A few weeks ago in the Albuquerque Journal’s business section, Winthrop Quigley discussed the sad case of Charter Bank’s seizure by the Office of Thrift Supervision — the federal bank regulator. While Quigley’s article was by and large on target and generated a tremendous response, I felt that it was important to clarify that what happened to Charter was not a result of “free markets.” I elaborated on this issue in a letter to the Business Journal that was published today.
The full letter can be found below:
It is no surprise that Winthrop Quigley received such a strong reaction from readers to his coverage of the closing of Charter Bank. After all, people have an intuitive revulsion to unfair policies. Few policies are more transparently unfair than those foisted on the banking industry by the federal government which have bailed out some “too big to fail” banks with billions of our taxpayer dollars, resulted in massive bonuses for corporate fat cats, and yet have driven smaller community banks like Charter out of business for relatively minor transgressions.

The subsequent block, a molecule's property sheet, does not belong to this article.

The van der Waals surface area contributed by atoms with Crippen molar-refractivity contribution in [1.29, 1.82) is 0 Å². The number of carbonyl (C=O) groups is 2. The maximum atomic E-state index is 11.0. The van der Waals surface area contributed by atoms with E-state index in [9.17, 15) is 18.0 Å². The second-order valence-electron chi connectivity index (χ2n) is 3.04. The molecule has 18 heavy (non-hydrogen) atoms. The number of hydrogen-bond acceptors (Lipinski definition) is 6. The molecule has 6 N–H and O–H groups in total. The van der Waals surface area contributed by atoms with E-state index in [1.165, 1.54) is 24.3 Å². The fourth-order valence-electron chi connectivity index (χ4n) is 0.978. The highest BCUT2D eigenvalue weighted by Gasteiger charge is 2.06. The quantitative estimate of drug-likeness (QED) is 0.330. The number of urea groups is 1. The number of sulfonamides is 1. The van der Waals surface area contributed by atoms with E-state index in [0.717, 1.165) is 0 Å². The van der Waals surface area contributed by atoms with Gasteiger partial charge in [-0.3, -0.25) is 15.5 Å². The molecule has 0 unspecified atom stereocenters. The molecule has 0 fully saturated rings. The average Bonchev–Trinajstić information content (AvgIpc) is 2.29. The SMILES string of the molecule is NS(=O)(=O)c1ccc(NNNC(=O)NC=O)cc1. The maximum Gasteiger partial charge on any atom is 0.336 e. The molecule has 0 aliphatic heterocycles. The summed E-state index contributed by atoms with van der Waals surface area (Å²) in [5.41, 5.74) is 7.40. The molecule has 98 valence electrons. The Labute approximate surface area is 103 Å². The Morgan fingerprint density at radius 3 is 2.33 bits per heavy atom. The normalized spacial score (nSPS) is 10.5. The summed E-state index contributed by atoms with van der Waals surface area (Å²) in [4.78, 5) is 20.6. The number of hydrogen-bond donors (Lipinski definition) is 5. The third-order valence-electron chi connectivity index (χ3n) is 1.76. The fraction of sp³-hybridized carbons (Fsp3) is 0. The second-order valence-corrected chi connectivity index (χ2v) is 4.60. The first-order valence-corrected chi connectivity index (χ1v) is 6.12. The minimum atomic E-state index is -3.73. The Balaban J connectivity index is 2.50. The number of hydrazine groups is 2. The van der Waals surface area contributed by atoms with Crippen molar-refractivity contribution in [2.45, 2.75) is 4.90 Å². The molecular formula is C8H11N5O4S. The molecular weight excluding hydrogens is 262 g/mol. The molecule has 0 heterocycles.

The fact is that while not always as obvious as the case of Charter, this is par for the course for the federal government. If you have the money to buy high-powered lobbyists, the government will come to your rescue. If you don’t, you are out of luck.
What average citizens need to understand is this: The current situation is corporate socialism, not capitalism! Banks were among the most tightly regulated industries even before this economic crisis. Factor in federal manipulation of the money supply, the creation and financing of Fannie Mae and Freddie Mac, and dozens of other interventions in the financial sector, and any semblance of capitalism are lost.
Charter may have made mistakes — humans are not perfect — but in the end the bank is a victim of unfair federal intervention and the nation’s rapid shift toward corporate socialism.